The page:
The Great American Read discussion

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The list, other books, movies > Which books are most ESSENTIAL?

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message 1: by NancyJ, Moderator (new)

NancyJ (nancyjjj) | 1835 comments Mod
Which books on the list do you think are the most essential? Either because they're exquisitely good, very popular, are tied into cultural knowledge, are often quoted, or expose you to great ideas or great writing? Or some other reason!


message 2: by NancyJ, Moderator (new)

NancyJ (nancyjjj) | 1835 comments Mod
1984 is a stand out for me. I didn't enjoy it as much with this recent reading, but it definitely makes an impact. It's one that I think everyone should read at some point in their lives.


message 3: by Kirsten (new)

Kirsten  (kmcripn) To me, if I had to pick the most essential:

Frankenstein - Everyone should read this. Not just science fiction. Not just horror. It's a cautionary tale.

The Grapes of Wrath - Every person with money/privilege should read this. Maybe they'll learn something.

The Handmaid's Tale - Every MAN should read this. Hopefully, they'll realize that women are not just a secondary species.

Heart of Darkness - Shines a necessary light on colonialism and corporate invasions of the wilderness.

Jane Eyre - I can't say enough about this book!


Linda Abhors the New GR Design | 915 comments Kirsten wrote: "To me, if I had to pick the most essential:

Frankenstein - Everyone should read this. Not just science fiction. Not just horror. It's a cautionary tale.

The Grapes of Wrath - Every person with mo..."


I stand in awe of your faith in your fellow man's ability/desire to feel compassion for the Other. Wouldn't the world be an awesome place, if we could just cure sociopathy and narcissism by prescribing a book!? I want to believe.......:)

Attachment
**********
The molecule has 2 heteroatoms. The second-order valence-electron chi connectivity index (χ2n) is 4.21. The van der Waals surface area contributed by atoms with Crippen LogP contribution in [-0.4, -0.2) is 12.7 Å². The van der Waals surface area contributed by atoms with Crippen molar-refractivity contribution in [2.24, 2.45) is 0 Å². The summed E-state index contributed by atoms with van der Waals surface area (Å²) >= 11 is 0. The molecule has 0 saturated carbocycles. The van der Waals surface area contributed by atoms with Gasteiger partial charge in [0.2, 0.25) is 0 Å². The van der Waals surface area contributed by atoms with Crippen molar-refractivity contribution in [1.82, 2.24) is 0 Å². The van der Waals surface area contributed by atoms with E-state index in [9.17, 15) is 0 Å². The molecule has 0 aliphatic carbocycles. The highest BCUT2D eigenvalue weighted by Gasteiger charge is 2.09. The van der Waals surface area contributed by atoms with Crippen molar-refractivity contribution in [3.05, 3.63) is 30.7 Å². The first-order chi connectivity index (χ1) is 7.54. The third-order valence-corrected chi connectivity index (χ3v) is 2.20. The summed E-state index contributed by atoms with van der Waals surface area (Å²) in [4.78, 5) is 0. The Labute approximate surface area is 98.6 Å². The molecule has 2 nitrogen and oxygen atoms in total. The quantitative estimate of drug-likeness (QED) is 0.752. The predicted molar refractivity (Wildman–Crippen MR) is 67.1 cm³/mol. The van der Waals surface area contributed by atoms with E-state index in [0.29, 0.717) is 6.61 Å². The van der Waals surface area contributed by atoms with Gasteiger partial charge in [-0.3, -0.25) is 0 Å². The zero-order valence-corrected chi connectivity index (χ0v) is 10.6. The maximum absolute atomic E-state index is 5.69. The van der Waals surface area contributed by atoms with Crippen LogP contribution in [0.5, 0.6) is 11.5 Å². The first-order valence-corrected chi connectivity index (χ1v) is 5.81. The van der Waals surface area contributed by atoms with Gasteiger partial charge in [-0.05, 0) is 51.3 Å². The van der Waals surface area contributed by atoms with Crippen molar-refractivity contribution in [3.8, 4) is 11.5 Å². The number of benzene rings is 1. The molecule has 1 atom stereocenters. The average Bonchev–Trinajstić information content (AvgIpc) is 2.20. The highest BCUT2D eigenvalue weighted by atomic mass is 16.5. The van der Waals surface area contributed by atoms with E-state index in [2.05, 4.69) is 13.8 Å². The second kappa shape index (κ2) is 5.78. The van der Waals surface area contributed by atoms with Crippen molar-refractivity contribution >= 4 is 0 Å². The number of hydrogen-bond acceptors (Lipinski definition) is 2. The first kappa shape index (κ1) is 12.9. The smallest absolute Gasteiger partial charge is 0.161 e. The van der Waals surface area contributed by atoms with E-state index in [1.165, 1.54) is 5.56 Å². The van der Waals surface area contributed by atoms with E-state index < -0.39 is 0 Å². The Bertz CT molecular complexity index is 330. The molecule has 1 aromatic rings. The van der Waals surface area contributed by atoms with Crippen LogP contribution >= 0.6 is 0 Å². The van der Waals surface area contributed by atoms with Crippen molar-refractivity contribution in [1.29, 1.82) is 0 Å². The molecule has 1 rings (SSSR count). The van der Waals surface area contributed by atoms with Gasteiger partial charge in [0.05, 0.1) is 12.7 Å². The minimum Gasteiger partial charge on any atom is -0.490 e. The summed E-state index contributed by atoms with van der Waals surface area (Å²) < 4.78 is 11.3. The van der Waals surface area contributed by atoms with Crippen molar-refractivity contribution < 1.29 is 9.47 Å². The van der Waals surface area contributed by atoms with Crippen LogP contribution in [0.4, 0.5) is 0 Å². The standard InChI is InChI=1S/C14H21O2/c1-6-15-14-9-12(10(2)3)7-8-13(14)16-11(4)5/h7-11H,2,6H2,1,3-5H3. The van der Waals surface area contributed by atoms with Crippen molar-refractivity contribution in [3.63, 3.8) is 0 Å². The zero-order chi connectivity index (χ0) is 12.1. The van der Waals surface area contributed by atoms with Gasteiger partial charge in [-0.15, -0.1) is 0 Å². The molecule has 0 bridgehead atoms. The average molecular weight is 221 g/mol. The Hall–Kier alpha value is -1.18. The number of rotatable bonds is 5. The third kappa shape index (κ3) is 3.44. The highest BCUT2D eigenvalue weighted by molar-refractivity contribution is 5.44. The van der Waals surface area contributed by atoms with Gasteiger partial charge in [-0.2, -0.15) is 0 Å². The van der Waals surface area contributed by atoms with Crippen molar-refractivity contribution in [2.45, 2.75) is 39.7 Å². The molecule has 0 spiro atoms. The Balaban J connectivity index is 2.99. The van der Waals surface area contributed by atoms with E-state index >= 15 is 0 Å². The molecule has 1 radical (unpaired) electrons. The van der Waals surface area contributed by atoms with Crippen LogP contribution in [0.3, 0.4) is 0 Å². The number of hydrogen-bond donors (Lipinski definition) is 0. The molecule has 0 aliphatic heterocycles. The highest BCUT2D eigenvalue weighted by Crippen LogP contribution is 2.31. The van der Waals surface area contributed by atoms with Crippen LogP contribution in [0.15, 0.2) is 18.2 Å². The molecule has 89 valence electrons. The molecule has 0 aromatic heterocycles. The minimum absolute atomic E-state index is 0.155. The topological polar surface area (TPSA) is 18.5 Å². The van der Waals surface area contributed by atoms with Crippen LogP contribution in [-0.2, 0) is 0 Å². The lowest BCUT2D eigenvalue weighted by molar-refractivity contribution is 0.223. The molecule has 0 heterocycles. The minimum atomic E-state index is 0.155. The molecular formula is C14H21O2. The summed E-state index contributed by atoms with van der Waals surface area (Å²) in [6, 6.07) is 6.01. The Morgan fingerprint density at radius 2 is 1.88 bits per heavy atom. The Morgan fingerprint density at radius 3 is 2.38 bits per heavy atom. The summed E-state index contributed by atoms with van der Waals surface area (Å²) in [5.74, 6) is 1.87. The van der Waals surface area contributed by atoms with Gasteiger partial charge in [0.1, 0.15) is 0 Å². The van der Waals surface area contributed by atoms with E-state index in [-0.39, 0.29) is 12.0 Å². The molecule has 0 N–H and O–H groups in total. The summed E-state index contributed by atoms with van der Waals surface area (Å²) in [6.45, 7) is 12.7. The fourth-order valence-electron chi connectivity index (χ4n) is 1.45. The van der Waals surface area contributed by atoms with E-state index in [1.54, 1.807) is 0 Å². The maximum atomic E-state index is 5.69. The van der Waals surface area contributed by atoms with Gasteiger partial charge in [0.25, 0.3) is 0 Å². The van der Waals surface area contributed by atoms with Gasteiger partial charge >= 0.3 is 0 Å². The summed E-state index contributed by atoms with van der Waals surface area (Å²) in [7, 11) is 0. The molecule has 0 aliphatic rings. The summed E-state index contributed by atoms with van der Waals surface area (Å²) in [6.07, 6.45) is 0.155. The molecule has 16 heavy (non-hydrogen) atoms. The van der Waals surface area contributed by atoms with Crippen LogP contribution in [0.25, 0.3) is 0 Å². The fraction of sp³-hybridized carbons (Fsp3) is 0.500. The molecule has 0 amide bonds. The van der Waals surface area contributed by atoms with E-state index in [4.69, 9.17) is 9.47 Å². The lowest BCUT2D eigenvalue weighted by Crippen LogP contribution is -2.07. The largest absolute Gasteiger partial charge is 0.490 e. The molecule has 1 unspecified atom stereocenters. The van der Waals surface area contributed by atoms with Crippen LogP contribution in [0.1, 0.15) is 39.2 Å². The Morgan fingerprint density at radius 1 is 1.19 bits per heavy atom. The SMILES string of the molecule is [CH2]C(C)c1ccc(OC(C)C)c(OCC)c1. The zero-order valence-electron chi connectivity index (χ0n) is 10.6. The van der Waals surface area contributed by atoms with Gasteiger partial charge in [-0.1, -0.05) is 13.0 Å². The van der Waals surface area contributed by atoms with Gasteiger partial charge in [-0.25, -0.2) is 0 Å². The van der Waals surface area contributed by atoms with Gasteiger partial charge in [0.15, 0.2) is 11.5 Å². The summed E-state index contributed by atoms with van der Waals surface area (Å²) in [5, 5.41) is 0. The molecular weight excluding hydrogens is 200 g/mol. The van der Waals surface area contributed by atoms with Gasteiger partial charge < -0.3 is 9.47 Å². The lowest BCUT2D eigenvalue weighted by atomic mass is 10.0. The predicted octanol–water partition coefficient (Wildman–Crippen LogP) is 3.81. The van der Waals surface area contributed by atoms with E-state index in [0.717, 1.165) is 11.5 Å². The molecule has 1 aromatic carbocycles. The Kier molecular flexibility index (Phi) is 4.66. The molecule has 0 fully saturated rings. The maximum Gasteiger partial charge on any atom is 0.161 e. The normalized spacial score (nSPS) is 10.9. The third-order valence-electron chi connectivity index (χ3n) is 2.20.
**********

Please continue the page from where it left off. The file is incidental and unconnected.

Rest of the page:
Linda Abhors the New GR Design | 915 comments I'm not sure, I think that this is where your generation comes into play. I could be relativist and say that any book that gets people reading is good. But I'm a snob, and I'd still advocate for a book that has longevity and persists because it speaks to some aspect of the human condition, and not a book that's wildly popular just because someone was savvy about marketing, recognzied a niche audience, and popped one out in a few weeks.
But even narrowing it down, lots of people would say different things, according to what's most important to them: racism, greed, the environment, avoiding war and conflict, women's rights, etc.


message 6: by NancyJ, Moderator (new)

NancyJ (nancyjjj) | 1835 comments Mod
Linda Abhors the New GR Design wrote: "Wouldn't the world be an awesome place, if we could just cure sociopathy and narcissism by prescribing a book!"

Well, there IS evidence that reading fiction can impact empathy and compassion. When you mention sociopathy and narcissism are you thinking of anyone in particular? Those two personality characteristics are more stubborn, especially after a certain age.

Right now there is one politician I wish would read something substantive to help him make better decisions - perhaps about economic systems, and the chaos that can be created from a seemingly simple change in tariffs. (Sorry for getting political. I was just on twitter, and it made me mad.)